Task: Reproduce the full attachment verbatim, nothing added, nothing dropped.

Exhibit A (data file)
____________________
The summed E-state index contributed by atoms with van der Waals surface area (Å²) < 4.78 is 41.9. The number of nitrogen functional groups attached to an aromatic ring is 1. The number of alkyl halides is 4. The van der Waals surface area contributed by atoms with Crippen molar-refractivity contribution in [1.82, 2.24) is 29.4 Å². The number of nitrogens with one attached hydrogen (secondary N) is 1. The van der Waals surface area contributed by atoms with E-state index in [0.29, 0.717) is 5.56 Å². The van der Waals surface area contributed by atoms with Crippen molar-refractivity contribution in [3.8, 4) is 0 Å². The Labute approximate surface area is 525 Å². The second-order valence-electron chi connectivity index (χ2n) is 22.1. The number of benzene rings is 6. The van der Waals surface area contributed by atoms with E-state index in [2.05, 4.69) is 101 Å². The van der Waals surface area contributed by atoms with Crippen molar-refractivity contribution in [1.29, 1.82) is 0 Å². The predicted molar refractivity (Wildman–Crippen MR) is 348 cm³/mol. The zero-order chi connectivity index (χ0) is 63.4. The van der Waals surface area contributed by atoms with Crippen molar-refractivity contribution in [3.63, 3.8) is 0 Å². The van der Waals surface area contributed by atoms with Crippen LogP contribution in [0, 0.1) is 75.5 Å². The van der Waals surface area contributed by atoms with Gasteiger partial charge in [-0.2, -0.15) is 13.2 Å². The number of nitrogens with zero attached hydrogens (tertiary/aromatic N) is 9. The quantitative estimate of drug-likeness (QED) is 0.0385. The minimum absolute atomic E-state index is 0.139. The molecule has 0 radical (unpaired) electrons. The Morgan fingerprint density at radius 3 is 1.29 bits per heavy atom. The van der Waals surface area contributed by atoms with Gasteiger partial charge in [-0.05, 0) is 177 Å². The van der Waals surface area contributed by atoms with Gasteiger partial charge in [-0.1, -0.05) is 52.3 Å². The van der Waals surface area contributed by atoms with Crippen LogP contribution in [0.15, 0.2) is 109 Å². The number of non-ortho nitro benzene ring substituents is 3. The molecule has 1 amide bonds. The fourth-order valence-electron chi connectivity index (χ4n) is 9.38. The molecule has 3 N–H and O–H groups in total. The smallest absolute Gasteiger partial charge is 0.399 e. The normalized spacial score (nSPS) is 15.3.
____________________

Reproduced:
The summed E-state index contributed by atoms with van der Waals surface area (Å²) < 4.78 is 41.9. The number of nitrogen functional groups attached to an aromatic ring is 1. The number of alkyl halides is 4. The van der Waals surface area contributed by atoms with Crippen molar-refractivity contribution in [1.82, 2.24) is 29.4 Å². The number of nitrogens with one attached hydrogen (secondary N) is 1. The van der Waals surface area contributed by atoms with E-state index in [0.29, 0.717) is 5.56 Å². The van der Waals surface area contributed by atoms with Crippen molar-refractivity contribution in [3.8, 4) is 0 Å². The Labute approximate surface area is 525 Å². The second-order valence-electron chi connectivity index (χ2n) is 22.1. The number of benzene rings is 6. The van der Waals surface area contributed by atoms with E-state index in [2.05, 4.69) is 101 Å². The van der Waals surface area contributed by atoms with Crippen molar-refractivity contribution in [1.29, 1.82) is 0 Å². The predicted molar refractivity (Wildman–Crippen MR) is 348 cm³/mol. The zero-order chi connectivity index (χ0) is 63.4. The van der Waals surface area contributed by atoms with Crippen molar-refractivity contribution in [3.63, 3.8) is 0 Å². The van der Waals surface area contributed by atoms with Crippen LogP contribution in [0, 0.1) is 75.5 Å². The van der Waals surface area contributed by atoms with Gasteiger partial charge in [-0.2, -0.15) is 13.2 Å². The number of nitrogens with zero attached hydrogens (tertiary/aromatic N) is 9. The quantitative estimate of drug-likeness (QED) is 0.0385. The minimum absolute atomic E-state index is 0.139. The molecule has 0 radical (unpaired) electrons. The Morgan fingerprint density at radius 3 is 1.29 bits per heavy atom. The van der Waals surface area contributed by atoms with Gasteiger partial charge in [-0.05, 0) is 177 Å². The van der Waals surface area contributed by atoms with Gasteiger partial charge in [-0.1, -0.05) is 52.3 Å². The van der Waals surface area contributed by atoms with Crippen LogP contribution in [0.15, 0.2) is 109 Å². The number of non-ortho nitro benzene ring substituents is 3. The molecule has 1 amide bonds. The fourth-order valence-electron chi connectivity index (χ4n) is 9.38. The molecule has 3 N–H and O–H groups in total. The smallest absolute Gasteiger partial charge is 0.399 e. The normalized spacial score (nSPS) is 15.3.